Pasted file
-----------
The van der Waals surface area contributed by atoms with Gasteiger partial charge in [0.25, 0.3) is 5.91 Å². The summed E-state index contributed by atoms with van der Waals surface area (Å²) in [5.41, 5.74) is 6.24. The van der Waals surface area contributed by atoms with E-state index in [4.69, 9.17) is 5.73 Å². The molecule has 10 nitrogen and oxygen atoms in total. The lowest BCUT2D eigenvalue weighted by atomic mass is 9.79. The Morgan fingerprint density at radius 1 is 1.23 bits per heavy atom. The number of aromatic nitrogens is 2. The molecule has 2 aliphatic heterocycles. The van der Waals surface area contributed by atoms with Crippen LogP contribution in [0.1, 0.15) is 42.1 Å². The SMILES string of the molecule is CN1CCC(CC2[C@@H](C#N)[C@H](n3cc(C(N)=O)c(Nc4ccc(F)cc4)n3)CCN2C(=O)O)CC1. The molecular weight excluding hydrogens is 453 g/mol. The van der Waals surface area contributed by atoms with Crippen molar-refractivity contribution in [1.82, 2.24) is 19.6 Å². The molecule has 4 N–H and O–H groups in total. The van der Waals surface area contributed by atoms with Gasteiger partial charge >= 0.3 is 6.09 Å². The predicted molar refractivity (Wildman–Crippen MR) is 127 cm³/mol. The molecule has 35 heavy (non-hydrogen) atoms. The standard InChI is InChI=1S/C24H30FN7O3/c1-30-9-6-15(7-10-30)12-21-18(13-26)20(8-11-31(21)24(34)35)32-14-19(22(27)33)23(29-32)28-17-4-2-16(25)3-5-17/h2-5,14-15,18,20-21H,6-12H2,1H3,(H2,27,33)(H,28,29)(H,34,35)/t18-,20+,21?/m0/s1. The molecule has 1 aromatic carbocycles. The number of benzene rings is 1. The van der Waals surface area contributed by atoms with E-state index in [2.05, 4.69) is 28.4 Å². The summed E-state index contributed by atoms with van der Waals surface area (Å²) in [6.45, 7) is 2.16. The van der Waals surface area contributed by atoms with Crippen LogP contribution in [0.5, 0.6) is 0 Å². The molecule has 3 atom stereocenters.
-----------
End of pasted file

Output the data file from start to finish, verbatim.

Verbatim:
The van der Waals surface area contributed by atoms with Gasteiger partial charge in [0.25, 0.3) is 5.91 Å². The summed E-state index contributed by atoms with van der Waals surface area (Å²) in [5.41, 5.74) is 6.24. The van der Waals surface area contributed by atoms with E-state index in [4.69, 9.17) is 5.73 Å². The molecule has 10 nitrogen and oxygen atoms in total. The lowest BCUT2D eigenvalue weighted by atomic mass is 9.79. The Morgan fingerprint density at radius 1 is 1.23 bits per heavy atom. The number of aromatic nitrogens is 2. The molecule has 2 aliphatic heterocycles. The van der Waals surface area contributed by atoms with Crippen LogP contribution in [0.1, 0.15) is 42.1 Å². The SMILES string of the molecule is CN1CCC(CC2[C@@H](C#N)[C@H](n3cc(C(N)=O)c(Nc4ccc(F)cc4)n3)CCN2C(=O)O)CC1. The molecular weight excluding hydrogens is 453 g/mol. The van der Waals surface area contributed by atoms with Crippen molar-refractivity contribution in [1.82, 2.24) is 19.6 Å². The molecule has 4 N–H and O–H groups in total. The van der Waals surface area contributed by atoms with Gasteiger partial charge >= 0.3 is 6.09 Å². The predicted molar refractivity (Wildman–Crippen MR) is 127 cm³/mol. The molecule has 35 heavy (non-hydrogen) atoms. The standard InChI is InChI=1S/C24H30FN7O3/c1-30-9-6-15(7-10-30)12-21-18(13-26)20(8-11-31(21)24(34)35)32-14-19(22(27)33)23(29-32)28-17-4-2-16(25)3-5-17/h2-5,14-15,18,20-21H,6-12H2,1H3,(H2,27,33)(H,28,29)(H,34,35)/t18-,20+,21?/m0/s1. The molecule has 1 aromatic carbocycles. The number of benzene rings is 1. The van der Waals surface area contributed by atoms with E-state index in [2.05, 4.69) is 28.4 Å². The summed E-state index contributed by atoms with van der Waals surface area (Å²) in [6.45, 7) is 2.16. The van der Waals surface area contributed by atoms with Crippen LogP contribution in [0.5, 0.6) is 0 Å². The molecule has 3 atom stereocenters.